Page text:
The main point that I wish to make is in response to my right hon. and learned Friend the Member for Beaconsfield (Mr Grieve), who tried to tackle the scholarship-level question that underlies our debates on this group of amendments—whether we can transfer all EU law into good British law, or do we, in practice, end up having to accept some European law because of the complexities involved. In my brief exchange with him by way of intervention, I pointed out that the rights of the British people have their best defence in the common sense and voting strength of the British people, that that will be reflected in their elected Parliament, and that if their elected Parliament gets out of line with the will of the United Kingdom voters, then the voters will, at the first opportunity, change the composition of the Parliament until it reflects the wishes of the United Kingdom voters on the matter of rights.
My right hon. and learned Friend countered by saying that taking my view would mean that we only ever had common law and Parliament would never need to legislate. That is a silly caricature of the true position. We all know, I think, that it is very difficult to define eternal, immortal rights. Some rights last for longer and are more important than others, but people find it very difficult to define that. Looking back over past statements of rights over the centuries, one sees that some of them now grate or are clearly very much against our view of what a right should be, whereas others may last for rather longer. Quite a lot of statements of rights have a big component related to what is topical or socially acceptable at the time. We are largely pleased that what is socially acceptable evolves, so there are many bad practices of the past that we have come to see were bad practices, and that has been reflected in new legislation. We always need to legislate to reflect changing perceptions about what is a right and which rights we should give most cognisance to.
Antoinette Sandbach (Congleton) (Con): Of course, the charter is an excellent example of these rights. It incorporates rights on data protection and other issues, as has been described in the debate. Would it not make sense to incorporate it into UK law and allow it to be changed at a later date through the kind of evolution that my right hon. Friend is describing?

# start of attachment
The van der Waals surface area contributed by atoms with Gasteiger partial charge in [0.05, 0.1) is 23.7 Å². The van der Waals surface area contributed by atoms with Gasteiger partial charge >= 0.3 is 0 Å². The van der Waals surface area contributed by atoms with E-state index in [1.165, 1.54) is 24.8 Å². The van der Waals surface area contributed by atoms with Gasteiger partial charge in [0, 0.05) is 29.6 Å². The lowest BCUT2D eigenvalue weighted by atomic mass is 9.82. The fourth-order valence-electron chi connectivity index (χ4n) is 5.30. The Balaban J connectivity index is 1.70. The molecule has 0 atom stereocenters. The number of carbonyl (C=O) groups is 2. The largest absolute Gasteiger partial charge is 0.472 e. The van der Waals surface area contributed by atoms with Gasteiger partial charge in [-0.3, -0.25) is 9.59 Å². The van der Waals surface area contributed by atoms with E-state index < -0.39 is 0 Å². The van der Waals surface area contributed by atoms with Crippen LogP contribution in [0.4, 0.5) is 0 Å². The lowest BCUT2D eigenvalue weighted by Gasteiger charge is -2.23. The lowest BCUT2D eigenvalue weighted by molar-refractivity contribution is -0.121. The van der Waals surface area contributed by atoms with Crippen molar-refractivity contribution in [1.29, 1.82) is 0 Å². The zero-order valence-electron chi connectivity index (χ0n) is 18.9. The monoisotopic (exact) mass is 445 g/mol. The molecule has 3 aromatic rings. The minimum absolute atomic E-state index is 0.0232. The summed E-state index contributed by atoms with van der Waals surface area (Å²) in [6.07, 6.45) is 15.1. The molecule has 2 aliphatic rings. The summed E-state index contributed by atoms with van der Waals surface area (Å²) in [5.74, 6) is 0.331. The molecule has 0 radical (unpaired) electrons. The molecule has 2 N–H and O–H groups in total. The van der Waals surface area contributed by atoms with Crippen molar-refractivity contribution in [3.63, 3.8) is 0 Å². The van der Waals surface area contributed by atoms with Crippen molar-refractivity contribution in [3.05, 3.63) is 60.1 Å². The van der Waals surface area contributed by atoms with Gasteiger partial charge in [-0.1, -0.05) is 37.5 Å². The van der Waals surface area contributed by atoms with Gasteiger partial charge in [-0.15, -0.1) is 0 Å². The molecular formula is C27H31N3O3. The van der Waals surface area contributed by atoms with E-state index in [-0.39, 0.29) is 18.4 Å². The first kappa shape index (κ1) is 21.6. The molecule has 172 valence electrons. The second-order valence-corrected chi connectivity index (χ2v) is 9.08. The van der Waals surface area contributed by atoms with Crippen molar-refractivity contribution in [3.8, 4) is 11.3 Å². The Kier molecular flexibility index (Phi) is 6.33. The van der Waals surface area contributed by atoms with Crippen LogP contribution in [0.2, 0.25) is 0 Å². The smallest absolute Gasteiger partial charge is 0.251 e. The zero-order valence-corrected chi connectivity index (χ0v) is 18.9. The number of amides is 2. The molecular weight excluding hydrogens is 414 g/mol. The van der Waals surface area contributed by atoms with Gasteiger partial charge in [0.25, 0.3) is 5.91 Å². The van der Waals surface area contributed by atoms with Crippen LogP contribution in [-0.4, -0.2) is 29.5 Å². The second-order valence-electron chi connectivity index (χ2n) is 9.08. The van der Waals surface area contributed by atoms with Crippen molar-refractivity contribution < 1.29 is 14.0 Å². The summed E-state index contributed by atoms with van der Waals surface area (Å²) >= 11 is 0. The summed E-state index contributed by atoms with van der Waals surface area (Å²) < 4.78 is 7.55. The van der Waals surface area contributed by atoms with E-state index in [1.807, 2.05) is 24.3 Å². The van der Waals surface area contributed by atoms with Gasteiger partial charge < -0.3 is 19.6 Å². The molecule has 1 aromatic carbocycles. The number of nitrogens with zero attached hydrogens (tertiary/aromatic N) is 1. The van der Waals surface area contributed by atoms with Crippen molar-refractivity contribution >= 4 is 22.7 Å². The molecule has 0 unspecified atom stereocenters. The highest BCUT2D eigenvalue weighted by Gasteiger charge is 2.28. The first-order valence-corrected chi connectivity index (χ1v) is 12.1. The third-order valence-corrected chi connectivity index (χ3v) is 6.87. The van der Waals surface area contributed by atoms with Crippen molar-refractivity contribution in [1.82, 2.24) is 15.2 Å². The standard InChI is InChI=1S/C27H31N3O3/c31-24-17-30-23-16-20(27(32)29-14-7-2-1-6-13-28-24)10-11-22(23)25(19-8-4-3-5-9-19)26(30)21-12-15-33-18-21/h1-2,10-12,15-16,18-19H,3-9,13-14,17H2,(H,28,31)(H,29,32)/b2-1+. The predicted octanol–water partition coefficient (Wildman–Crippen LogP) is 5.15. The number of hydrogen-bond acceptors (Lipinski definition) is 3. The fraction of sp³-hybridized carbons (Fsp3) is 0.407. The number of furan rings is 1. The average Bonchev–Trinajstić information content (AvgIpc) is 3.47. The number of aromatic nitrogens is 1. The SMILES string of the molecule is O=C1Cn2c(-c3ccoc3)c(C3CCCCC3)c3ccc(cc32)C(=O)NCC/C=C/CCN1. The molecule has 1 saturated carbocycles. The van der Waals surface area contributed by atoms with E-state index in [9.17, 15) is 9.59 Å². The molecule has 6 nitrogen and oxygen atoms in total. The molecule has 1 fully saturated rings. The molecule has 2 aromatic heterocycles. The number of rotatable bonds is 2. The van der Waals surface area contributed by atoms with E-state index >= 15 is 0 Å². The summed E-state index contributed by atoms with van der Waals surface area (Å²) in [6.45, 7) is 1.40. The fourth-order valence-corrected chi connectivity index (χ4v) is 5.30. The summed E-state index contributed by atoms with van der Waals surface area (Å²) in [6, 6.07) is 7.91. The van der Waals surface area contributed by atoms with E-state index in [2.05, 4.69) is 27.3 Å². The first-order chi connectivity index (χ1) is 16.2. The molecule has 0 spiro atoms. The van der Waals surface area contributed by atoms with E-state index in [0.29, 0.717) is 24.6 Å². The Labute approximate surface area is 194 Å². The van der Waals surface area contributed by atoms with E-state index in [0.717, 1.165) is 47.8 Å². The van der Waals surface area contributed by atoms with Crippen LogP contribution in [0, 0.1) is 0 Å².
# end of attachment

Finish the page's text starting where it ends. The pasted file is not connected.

John Redwood: These rights have been incorporated into UK law because we have shared quite a lot of them before they were codified in the way they are codified and because, subsequent to their codification, they have helped to inform our debates about amending, improving and strengthening the law. No, I do not think it is a good idea to incorporate the charter of rights as though it had some special significance. Interestingly, my right hon. and learned Friend the Member for Rushcliffe (Mr Clarke) stated that when the charter first came forward in the Lisbon treaty, he tended to the “Beano” view of it—that it was not very significant. He did not think it was a strong part of the treaty and was not very keen on it, and was therefore quite happy with the Labour Government treating it differently and exempting us from parts of it as being inappropriate. Now, he gives it greater significance and implies that it is dreadful that we will not be incorporating it, as though it has been transformed between the date when we first considered it as part of the treaty and its current presence.
My view is that the British people and their Parliament will adopt all these good rules, and have done so, informing many of our laws. If there are other laws that need strengthening or improving, that is exactly what this Parliament is here to do, and if we are negligent in that matter, the British people and their lobby groups will make sure that our attention is drawn to whatever may be missing or could be improved. I would say to the House of Commons, let us remember what we are doing. We are taking back control. Where we need to strengthen or highlight rights by legislation, that is something that any of us can initiate, and if we can build a majority we can do it. There are many good examples of rights and laws emanating from Back Benchers or Opposition parties as well as from Governments.
My right hon. and learned Friend the Member for Beaconsfield said, wrongly, that I was trusting the Executive too much. That is not usually a criticism that has been made of me. Whereas I often find myself in agreement with the people in votes in referendums, I have often found myself in disagreement with parties in this House, including my own party, on matters of some substance, and I have not usually been shy—but I hope polite—in pointing out where I have those disagreements. I therefore reject his idea that I am trusting the Executive. I said very clearly in my intervention that I was trusting the United Kingdom electorate and their successive Parliaments. If one Parliament does not please or suit, or does not do the right thing on the rights that the public want, a new Parliament will be elected that will definitely do so.